|Originally published in the Nov. 2010 Socionomist|
Investors are again pinning their hopes on “decoupling,” the idea that the world economy is immune to the United States’ financial troubles. This rationale enjoyed its previous heyday just before the 2007 global collapse of financial markets. In October of that year, a week before the DJIA high, MoneyWeek reported, “Asia’s economies and markets have now finally ‘decoupled’ from the US.”
At the recovery high in December 2007, the Organisation for Economic Co-operation and Development said that to a certain extent, Europe had “‘decoupled’ its growth from the US.” But upon the panicky 15 percent drop into January 2008, Forbes debunked decoupling and presented a more socionomic explanation:
Decoupling was the latest of the periodic ‘it’s different this time’ theories to sweep through the world’s financial markets … . The decoupling theory is lying in ruins … . The unpredictable element of coupling in all these forecasts is global investor psychology. It’s being driven [more] by sentiment than anything.1
The October 2008 issue of The Elliott Wave Financial Forecast chronicled the shockwaves that took Europe by surprise. By the March 2009 bottom, the decoupling idea was mostly ignored or disparaged by the media. In April, Treasurer of Australia Wayne Swan said, “Far from the Asian countries decoupling from the United States, they have been affected [at] lightning speed by the recession in the United States and other advanced economies.” That same month, Reuters said a prolonged U.S. recession was “likely to undermine the (decoupling) thesis and the
But what a difference a social mood recovery makes! On October 4, 2010, with the Dow up 70 percent off its major low, Bloomberg headlined decoupling’s resurrection: “Wall Street Sees World Economy Decoupling From U.S.” The article says, “Wall Street economists are reviving a bet that the global economy will withstand the U.S. slowdown.” And in a burst of optimism, the World Bank’s new book, The Day After Tomorrow, provides an excuse to buy “emerging market” stocks:
Developing nations aren’t only decoupling, they also are undergoing a “switchover” that will make them such locomotives for the world economy, they can help rescue advanced nations.1
Note that socionomics does not posit that one economy pushes around another, but rather that much of the world shares the same social mood—as well as a common financial fuel: credit, which expands and contracts with social mood.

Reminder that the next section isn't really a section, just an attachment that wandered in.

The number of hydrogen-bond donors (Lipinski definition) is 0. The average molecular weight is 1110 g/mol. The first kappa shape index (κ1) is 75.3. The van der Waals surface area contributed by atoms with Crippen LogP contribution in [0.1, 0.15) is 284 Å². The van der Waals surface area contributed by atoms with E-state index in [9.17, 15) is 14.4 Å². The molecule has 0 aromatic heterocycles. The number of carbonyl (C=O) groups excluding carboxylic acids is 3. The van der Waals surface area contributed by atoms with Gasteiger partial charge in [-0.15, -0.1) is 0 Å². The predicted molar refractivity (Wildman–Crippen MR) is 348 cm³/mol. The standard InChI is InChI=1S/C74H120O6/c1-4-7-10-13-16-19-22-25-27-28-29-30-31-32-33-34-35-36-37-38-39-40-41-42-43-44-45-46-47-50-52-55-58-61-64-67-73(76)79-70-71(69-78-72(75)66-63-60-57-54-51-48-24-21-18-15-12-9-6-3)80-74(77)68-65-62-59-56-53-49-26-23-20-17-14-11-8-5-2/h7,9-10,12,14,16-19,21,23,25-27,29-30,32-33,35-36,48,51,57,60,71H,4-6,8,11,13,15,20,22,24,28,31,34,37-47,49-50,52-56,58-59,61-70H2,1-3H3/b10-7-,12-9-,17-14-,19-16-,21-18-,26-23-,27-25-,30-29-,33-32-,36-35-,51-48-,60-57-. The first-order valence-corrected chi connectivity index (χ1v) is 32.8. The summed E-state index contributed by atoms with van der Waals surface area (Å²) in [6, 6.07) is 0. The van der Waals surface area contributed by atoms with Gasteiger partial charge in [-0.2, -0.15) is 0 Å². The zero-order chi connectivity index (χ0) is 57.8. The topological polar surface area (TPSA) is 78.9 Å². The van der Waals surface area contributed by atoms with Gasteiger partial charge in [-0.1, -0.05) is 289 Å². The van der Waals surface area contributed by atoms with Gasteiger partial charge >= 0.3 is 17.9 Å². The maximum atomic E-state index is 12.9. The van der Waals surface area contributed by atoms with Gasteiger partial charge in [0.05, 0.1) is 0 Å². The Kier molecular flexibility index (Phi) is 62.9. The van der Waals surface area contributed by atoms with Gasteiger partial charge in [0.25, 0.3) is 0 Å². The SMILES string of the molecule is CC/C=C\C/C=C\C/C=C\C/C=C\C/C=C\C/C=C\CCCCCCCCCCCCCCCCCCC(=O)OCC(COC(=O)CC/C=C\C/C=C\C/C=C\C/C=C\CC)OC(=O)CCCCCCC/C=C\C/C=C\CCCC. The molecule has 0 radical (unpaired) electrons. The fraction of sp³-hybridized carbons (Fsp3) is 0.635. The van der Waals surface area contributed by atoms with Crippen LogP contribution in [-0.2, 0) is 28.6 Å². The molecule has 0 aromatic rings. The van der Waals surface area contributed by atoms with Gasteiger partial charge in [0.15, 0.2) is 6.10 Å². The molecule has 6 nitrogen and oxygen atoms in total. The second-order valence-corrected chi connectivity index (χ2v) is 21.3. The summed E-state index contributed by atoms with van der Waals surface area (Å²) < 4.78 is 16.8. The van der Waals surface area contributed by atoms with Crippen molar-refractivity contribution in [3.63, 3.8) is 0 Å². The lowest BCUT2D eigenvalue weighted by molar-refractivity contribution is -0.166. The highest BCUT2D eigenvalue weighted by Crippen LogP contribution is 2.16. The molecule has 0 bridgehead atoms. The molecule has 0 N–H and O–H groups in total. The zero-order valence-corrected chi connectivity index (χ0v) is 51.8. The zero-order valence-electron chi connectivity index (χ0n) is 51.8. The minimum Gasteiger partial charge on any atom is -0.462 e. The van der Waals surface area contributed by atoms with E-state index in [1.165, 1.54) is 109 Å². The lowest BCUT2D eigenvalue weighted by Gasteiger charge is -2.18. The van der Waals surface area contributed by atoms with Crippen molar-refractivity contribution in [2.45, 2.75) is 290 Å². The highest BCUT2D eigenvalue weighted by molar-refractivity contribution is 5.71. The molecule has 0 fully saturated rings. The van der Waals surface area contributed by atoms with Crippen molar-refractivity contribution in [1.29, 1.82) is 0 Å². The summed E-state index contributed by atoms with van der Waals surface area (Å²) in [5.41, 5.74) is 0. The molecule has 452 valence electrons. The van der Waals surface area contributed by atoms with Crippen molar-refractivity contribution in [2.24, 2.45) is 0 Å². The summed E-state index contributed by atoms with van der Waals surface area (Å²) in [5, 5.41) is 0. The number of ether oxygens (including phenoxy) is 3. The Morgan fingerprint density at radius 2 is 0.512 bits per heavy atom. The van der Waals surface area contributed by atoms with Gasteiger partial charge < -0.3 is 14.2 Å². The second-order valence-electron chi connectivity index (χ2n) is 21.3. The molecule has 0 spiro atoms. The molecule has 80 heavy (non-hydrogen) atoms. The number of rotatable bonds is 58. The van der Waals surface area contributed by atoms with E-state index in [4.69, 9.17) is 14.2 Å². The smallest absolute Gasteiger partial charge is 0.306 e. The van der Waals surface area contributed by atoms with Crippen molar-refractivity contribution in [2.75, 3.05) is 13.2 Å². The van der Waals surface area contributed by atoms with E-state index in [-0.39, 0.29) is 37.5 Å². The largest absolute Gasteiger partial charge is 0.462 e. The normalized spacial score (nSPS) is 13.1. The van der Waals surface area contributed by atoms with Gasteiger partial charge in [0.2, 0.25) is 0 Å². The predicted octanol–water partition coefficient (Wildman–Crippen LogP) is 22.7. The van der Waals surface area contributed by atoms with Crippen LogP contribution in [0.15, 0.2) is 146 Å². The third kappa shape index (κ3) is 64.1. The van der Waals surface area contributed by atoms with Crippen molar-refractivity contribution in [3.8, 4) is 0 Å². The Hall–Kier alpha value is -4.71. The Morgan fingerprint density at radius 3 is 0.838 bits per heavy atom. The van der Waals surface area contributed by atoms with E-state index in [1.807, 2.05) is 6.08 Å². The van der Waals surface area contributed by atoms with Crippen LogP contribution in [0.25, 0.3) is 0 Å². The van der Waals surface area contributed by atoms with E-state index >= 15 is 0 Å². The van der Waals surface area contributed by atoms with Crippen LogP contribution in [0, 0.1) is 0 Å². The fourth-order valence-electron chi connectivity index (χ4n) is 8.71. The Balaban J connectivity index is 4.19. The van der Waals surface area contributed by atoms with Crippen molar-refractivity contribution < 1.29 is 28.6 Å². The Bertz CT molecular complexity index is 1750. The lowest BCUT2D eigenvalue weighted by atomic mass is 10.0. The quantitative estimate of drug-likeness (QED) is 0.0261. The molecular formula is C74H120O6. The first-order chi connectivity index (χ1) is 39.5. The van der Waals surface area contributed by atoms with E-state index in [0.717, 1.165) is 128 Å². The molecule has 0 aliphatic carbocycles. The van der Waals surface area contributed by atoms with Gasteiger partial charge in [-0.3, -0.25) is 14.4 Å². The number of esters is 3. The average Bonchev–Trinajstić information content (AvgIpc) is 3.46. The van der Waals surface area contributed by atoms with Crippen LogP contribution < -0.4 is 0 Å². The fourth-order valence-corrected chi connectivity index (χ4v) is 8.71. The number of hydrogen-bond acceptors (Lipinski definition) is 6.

The October 2010 Elliott Wave Financial Forecast concluded—as it did prior to the 2007 peak—that credit flows continue to bind world markets in near-lockstep. “The all-the-same-market principle remains in place … a major trend reversal that extends to all corners of the financial markets is very close.”
We will see how the forecast works out. In the meantime, it is interesting to watch how social mood regulates the popularity of the decoupling idea.
1 Kennedy, S. (2010, October 4). Wall Street sees world economy decoupling from U.S.. Retrieved from http://www.bloomberg.com/news/2010-10-03/world-economy-decoupling-from-u-s-in-slowdown-returns-as-wall-street-view.html
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Most economists, historians and sociologists presume that events determine society’s mood. But socionomics hypothesizes the opposite: that social mood determines the character of social events. The events of history—such as investment booms and busts, political events, macroeconomic trends and even peace and war—are the products of a naturally occurring pattern of social-mood fluctuation. Such events, therefore, are not randomly distributed, as is commonly believed, but are in fact probabilistically predictable. Socionomics also posits that the stock market is the best available meter of a society’s aggregate mood, that news is irrelevant to social mood, and that financial and economic decision-making are fundamentally different in that financial decisions are motivated by the herding impulse while economic choices are guided by supply and demand. For more information about socionomic theory, see (1) the text, The Wave Principle of Human Social Behavior © 1999, by Robert Prechter; (2) the introductory documentary History's Hidden Engine; (3) the video Toward a New Science of Social Prediction, Prechter’s 2004 speech before the London School of Economics in which he presents evidence to support his socionomic hypothesis; and (4) the Socionomics Institute’s website, www.socionomics.net. At no time will the Socionomics Institute make specific recommendations about a course of action for any specific person, and at no time may a reader, caller or viewer be justified in inferring that any such advice is intended.